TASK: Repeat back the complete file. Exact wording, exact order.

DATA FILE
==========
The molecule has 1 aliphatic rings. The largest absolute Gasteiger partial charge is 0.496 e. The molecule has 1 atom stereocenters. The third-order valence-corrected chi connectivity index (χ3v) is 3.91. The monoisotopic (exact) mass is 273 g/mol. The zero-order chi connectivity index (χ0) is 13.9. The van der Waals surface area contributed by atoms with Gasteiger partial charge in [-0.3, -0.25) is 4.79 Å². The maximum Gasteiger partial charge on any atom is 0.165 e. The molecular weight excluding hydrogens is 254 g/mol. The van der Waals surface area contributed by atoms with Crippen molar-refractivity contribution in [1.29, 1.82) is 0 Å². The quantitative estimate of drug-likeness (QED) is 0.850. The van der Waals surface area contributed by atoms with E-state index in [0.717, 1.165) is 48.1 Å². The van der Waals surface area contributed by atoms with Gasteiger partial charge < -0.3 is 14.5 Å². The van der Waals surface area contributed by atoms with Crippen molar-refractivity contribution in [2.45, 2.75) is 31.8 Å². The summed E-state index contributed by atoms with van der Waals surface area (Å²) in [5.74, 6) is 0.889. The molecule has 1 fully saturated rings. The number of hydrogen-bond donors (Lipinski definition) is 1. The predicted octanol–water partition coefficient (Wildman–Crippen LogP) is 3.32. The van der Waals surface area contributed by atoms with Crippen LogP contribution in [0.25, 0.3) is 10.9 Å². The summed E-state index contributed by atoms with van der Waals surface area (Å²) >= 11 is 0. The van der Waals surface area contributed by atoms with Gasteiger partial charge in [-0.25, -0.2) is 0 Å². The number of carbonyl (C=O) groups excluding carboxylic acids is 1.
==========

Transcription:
The molecule has 1 aliphatic rings. The largest absolute Gasteiger partial charge is 0.496 e. The molecule has 1 atom stereocenters. The third-order valence-corrected chi connectivity index (χ3v) is 3.91. The monoisotopic (exact) mass is 273 g/mol. The zero-order chi connectivity index (χ0) is 13.9. The van der Waals surface area contributed by atoms with Gasteiger partial charge in [-0.3, -0.25) is 4.79 Å². The maximum Gasteiger partial charge on any atom is 0.165 e. The molecular weight excluding hydrogens is 254 g/mol. The van der Waals surface area contributed by atoms with Crippen molar-refractivity contribution in [1.29, 1.82) is 0 Å². The quantitative estimate of drug-likeness (QED) is 0.850. The van der Waals surface area contributed by atoms with E-state index in [0.717, 1.165) is 48.1 Å². The van der Waals surface area contributed by atoms with Gasteiger partial charge < -0.3 is 14.5 Å². The van der Waals surface area contributed by atoms with Crippen molar-refractivity contribution in [2.45, 2.75) is 31.8 Å². The summed E-state index contributed by atoms with van der Waals surface area (Å²) in [5.74, 6) is 0.889. The molecule has 1 fully saturated rings. The number of hydrogen-bond donors (Lipinski definition) is 1. The predicted octanol–water partition coefficient (Wildman–Crippen LogP) is 3.32. The van der Waals surface area contributed by atoms with Crippen LogP contribution in [0.25, 0.3) is 10.9 Å². The summed E-state index contributed by atoms with van der Waals surface area (Å²) >= 11 is 0. The van der Waals surface area contributed by atoms with Gasteiger partial charge in [-0.25, -0.2) is 0 Å². The number of carbonyl (C=O) groups excluding carboxylic acids is 1.